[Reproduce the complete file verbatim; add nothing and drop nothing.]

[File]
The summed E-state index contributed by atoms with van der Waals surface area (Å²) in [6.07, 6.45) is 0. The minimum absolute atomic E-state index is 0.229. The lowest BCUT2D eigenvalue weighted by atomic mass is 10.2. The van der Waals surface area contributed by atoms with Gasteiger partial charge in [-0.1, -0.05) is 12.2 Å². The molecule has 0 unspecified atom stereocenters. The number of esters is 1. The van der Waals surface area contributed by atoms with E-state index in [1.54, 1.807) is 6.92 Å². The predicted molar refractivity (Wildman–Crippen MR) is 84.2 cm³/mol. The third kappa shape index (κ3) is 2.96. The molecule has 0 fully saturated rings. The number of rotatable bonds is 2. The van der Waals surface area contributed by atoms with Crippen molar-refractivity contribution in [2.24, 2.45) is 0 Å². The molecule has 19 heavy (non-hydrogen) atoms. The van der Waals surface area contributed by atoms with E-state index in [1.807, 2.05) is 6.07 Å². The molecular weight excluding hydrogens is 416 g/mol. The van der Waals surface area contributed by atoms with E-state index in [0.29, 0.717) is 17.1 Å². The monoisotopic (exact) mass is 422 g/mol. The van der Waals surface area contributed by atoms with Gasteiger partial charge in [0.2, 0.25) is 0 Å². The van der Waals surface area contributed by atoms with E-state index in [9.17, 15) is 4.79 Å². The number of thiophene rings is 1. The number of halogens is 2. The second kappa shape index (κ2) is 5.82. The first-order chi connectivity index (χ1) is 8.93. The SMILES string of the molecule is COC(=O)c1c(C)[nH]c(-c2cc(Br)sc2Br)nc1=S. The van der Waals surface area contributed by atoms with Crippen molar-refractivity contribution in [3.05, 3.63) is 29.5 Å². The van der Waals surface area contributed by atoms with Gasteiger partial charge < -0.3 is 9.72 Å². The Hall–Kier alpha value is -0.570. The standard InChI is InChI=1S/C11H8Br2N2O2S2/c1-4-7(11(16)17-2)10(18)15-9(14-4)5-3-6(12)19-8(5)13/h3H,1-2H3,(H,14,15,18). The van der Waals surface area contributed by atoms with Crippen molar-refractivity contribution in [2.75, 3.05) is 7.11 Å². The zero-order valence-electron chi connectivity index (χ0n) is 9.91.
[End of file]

The summed E-state index contributed by atoms with van der Waals surface area (Å²) in [6.07, 6.45) is 0. The minimum absolute atomic E-state index is 0.229. The lowest BCUT2D eigenvalue weighted by atomic mass is 10.2. The van der Waals surface area contributed by atoms with Gasteiger partial charge in [-0.1, -0.05) is 12.2 Å². The molecule has 0 unspecified atom stereocenters. The number of esters is 1. The van der Waals surface area contributed by atoms with E-state index in [1.54, 1.807) is 6.92 Å². The predicted molar refractivity (Wildman–Crippen MR) is 84.2 cm³/mol. The third kappa shape index (κ3) is 2.96. The molecule has 0 fully saturated rings. The number of rotatable bonds is 2. The van der Waals surface area contributed by atoms with Crippen molar-refractivity contribution in [2.24, 2.45) is 0 Å². The molecule has 19 heavy (non-hydrogen) atoms. The van der Waals surface area contributed by atoms with E-state index in [1.807, 2.05) is 6.07 Å². The molecular weight excluding hydrogens is 416 g/mol. The van der Waals surface area contributed by atoms with E-state index in [0.29, 0.717) is 17.1 Å². The monoisotopic (exact) mass is 422 g/mol. The van der Waals surface area contributed by atoms with Gasteiger partial charge in [0.2, 0.25) is 0 Å². The van der Waals surface area contributed by atoms with E-state index in [9.17, 15) is 4.79 Å². The number of thiophene rings is 1. The number of halogens is 2. The second kappa shape index (κ2) is 5.82. The first-order chi connectivity index (χ1) is 8.93. The SMILES string of the molecule is COC(=O)c1c(C)[nH]c(-c2cc(Br)sc2Br)nc1=S. The van der Waals surface area contributed by atoms with Crippen molar-refractivity contribution in [3.05, 3.63) is 29.5 Å². The van der Waals surface area contributed by atoms with Gasteiger partial charge < -0.3 is 9.72 Å². The Hall–Kier alpha value is -0.570. The standard InChI is InChI=1S/C11H8Br2N2O2S2/c1-4-7(11(16)17-2)10(18)15-9(14-4)5-3-6(12)19-8(5)13/h3H,1-2H3,(H,14,15,18). The van der Waals surface area contributed by atoms with Crippen molar-refractivity contribution in [2.75, 3.05) is 7.11 Å². The zero-order valence-electron chi connectivity index (χ0n) is 9.91.